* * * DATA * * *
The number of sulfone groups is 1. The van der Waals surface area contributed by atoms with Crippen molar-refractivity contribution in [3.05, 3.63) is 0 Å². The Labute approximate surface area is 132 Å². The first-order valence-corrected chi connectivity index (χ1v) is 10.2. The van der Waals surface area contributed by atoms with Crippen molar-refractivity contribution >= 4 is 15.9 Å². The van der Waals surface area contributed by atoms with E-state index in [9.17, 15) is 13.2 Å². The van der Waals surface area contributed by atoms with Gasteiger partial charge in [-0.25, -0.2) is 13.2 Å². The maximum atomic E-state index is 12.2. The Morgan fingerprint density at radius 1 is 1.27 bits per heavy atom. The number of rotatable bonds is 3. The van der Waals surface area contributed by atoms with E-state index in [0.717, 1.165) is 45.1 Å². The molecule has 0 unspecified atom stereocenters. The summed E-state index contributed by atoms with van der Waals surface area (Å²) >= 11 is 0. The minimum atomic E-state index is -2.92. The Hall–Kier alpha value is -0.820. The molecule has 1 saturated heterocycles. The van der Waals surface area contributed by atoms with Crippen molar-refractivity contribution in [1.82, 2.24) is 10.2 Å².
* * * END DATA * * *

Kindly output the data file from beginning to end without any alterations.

The number of sulfone groups is 1. The van der Waals surface area contributed by atoms with Crippen molar-refractivity contribution in [3.05, 3.63) is 0 Å². The Labute approximate surface area is 132 Å². The first-order valence-corrected chi connectivity index (χ1v) is 10.2. The van der Waals surface area contributed by atoms with Crippen molar-refractivity contribution >= 4 is 15.9 Å². The van der Waals surface area contributed by atoms with E-state index in [9.17, 15) is 13.2 Å². The van der Waals surface area contributed by atoms with Gasteiger partial charge in [-0.25, -0.2) is 13.2 Å². The maximum atomic E-state index is 12.2. The Morgan fingerprint density at radius 1 is 1.27 bits per heavy atom. The number of rotatable bonds is 3. The van der Waals surface area contributed by atoms with E-state index in [0.717, 1.165) is 45.1 Å². The molecule has 0 unspecified atom stereocenters. The summed E-state index contributed by atoms with van der Waals surface area (Å²) >= 11 is 0. The minimum atomic E-state index is -2.92. The Hall–Kier alpha value is -0.820. The molecule has 1 saturated heterocycles. The van der Waals surface area contributed by atoms with Crippen molar-refractivity contribution in [1.82, 2.24) is 10.2 Å².